Nevada projects moving as planned |

Nevada projects moving as planned

It is unlikely demolition of dilapidated apartments on Kahle Drive or construction of a Round Hill time-share and a Kingsbury Grade affordable housing complex will happen this building season, said Lew Feldman, a representative of the projects’ proponents.

However, except for the minor delay in work, Feldman said, the interrelated Douglas County projects – having earlier this year gained approval from the Tahoe Regional Planning Agency – are moving forward without incident.

There is only a small piece of the puzzle left, but it is one that could prove as controversial as the other projects, some of which packed unhappy residents into TRPA board meetings.

Together, the projects are supposed to result in the demolition of Kahle Drive’s 187-unit Lake Park Apartments and construction of stormwater treatment basins in its place, a 138-unit time-share in Round Hill and a 64-unit affordable housing complex near Kingsbury Grade. Project proponents hoped to start work on the buildings this year; construction of the stormwater basins cannot begin until all of the Kahle Drive apartments are razed, which is at least two more building seasons.

The new affordable housing complex, Lake Vista Apartments, is to be built to offset the number of lost residential units at the Lake Park Apartments. However, controversy stemmed from the fact that the Lake Park Apartments have 187-units while the new apartment complex will hold only 64 units. The current apartments are not designated affordable housing, but many of the residents likely are low-income families. Some people expressed concern that the displaced residents would have trouble finding housing.

At the March meeting of TRPA’s governing board, project planners agreed to find more affordable housing for the residents. If none was available in Douglas County, they would try to build new or rehabilitate old affordable housing in South Lake Tahoe.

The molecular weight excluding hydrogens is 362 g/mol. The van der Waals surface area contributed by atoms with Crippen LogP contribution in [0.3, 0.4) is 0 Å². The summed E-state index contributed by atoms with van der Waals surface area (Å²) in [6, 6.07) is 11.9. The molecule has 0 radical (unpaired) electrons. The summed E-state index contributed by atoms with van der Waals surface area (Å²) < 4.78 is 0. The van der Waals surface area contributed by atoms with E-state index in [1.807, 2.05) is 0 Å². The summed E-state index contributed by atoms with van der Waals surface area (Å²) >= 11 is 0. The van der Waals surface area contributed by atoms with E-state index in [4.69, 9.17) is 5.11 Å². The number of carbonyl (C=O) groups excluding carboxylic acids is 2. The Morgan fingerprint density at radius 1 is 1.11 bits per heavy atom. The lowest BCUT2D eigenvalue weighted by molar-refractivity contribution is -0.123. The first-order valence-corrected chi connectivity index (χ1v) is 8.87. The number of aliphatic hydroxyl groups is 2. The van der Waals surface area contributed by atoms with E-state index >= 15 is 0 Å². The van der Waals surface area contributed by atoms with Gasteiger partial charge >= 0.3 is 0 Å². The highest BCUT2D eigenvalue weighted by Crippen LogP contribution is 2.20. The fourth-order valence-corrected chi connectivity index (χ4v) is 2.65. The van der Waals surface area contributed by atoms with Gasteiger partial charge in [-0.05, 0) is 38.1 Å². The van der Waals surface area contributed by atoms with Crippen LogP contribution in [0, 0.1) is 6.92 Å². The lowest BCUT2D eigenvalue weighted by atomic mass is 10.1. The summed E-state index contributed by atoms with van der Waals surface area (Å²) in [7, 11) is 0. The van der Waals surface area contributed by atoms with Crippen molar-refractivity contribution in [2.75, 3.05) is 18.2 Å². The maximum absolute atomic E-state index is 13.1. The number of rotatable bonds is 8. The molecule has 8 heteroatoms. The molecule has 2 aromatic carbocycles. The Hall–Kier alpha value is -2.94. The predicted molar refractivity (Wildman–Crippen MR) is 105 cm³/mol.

A problem is that there is virtually no place in the Douglas portion of Tahoe zoned to allow affordable housing. The only plausible scenario is building on a 9-acre parcel in Round Hill belonging to Falcon Capital LLC, the company planning the Round Hill time-share.

However, while a mansion or a mobile home park could be built there, multiple-family dwellings aren’t allowed. It will take a change to TRPA’s urban boundary regulation before an affordable housing project could go there.

Falcon has applied to change the urban boundary, and that likely will go before TRPA in a few months. No specific project will be formulated unless TRPA approves the boundary change.

In addition to expected opposition to the idea of building affordable housing, the urban boundary change is an action both the League to Save Lake Tahoe and California Attorney General’s Office are opposed to. They view the urban boundary as an important TRPA tool for controlling development and, consequently, helping to protect the clarity of Lake Tahoe.

A “fair-share” affordable housing study conducted in 1996 revealed that the Douglas portion of Tahoe had a shortage of about 1,400 affordable housing units. TRPA’s board in June approved the Lake Vista Apartments, which, if built, will become the first 64 units of affordable housing in the basin part of the county.

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